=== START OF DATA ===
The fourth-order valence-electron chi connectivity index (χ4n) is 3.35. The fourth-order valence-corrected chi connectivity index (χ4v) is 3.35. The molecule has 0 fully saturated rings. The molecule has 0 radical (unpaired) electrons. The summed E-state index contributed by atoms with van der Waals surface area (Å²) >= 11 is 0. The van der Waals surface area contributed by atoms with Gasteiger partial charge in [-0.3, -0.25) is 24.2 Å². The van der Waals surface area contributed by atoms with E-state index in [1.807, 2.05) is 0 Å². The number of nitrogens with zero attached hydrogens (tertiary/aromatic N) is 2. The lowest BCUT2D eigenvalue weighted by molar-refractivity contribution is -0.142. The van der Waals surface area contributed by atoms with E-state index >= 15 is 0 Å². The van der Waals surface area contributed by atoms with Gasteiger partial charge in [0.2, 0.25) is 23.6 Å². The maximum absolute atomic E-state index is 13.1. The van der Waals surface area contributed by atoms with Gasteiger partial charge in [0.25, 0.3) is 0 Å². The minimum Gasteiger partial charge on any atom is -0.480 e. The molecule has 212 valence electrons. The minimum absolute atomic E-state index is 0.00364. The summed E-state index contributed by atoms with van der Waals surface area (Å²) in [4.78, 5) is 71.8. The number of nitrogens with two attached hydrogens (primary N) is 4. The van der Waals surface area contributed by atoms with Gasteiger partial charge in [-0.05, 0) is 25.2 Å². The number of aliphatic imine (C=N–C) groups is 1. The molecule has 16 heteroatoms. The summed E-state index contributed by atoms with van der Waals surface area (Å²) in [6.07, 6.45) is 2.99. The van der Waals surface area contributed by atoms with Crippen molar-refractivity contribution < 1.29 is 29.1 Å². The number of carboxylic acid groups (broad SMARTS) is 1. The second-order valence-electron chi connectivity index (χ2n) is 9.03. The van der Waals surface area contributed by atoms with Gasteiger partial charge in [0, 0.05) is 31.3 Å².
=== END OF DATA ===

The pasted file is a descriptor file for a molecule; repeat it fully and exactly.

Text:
The fourth-order valence-electron chi connectivity index (χ4n) is 3.35. The fourth-order valence-corrected chi connectivity index (χ4v) is 3.35. The molecule has 0 fully saturated rings. The molecule has 0 radical (unpaired) electrons. The summed E-state index contributed by atoms with van der Waals surface area (Å²) >= 11 is 0. The van der Waals surface area contributed by atoms with Gasteiger partial charge in [-0.3, -0.25) is 24.2 Å². The van der Waals surface area contributed by atoms with E-state index in [1.807, 2.05) is 0 Å². The number of nitrogens with zero attached hydrogens (tertiary/aromatic N) is 2. The lowest BCUT2D eigenvalue weighted by molar-refractivity contribution is -0.142. The van der Waals surface area contributed by atoms with E-state index >= 15 is 0 Å². The van der Waals surface area contributed by atoms with Gasteiger partial charge in [0.2, 0.25) is 23.6 Å². The maximum absolute atomic E-state index is 13.1. The van der Waals surface area contributed by atoms with Gasteiger partial charge in [0.25, 0.3) is 0 Å². The minimum Gasteiger partial charge on any atom is -0.480 e. The molecule has 212 valence electrons. The minimum absolute atomic E-state index is 0.00364. The summed E-state index contributed by atoms with van der Waals surface area (Å²) in [4.78, 5) is 71.8. The number of nitrogens with two attached hydrogens (primary N) is 4. The van der Waals surface area contributed by atoms with Gasteiger partial charge in [-0.05, 0) is 25.2 Å². The number of aliphatic imine (C=N–C) groups is 1. The molecule has 16 heteroatoms. The summed E-state index contributed by atoms with van der Waals surface area (Å²) in [6.07, 6.45) is 2.99. The van der Waals surface area contributed by atoms with Crippen molar-refractivity contribution < 1.29 is 29.1 Å². The number of carboxylic acid groups (broad SMARTS) is 1. The second-order valence-electron chi connectivity index (χ2n) is 9.03. The van der Waals surface area contributed by atoms with Gasteiger partial charge in [0, 0.05) is 31.3 Å².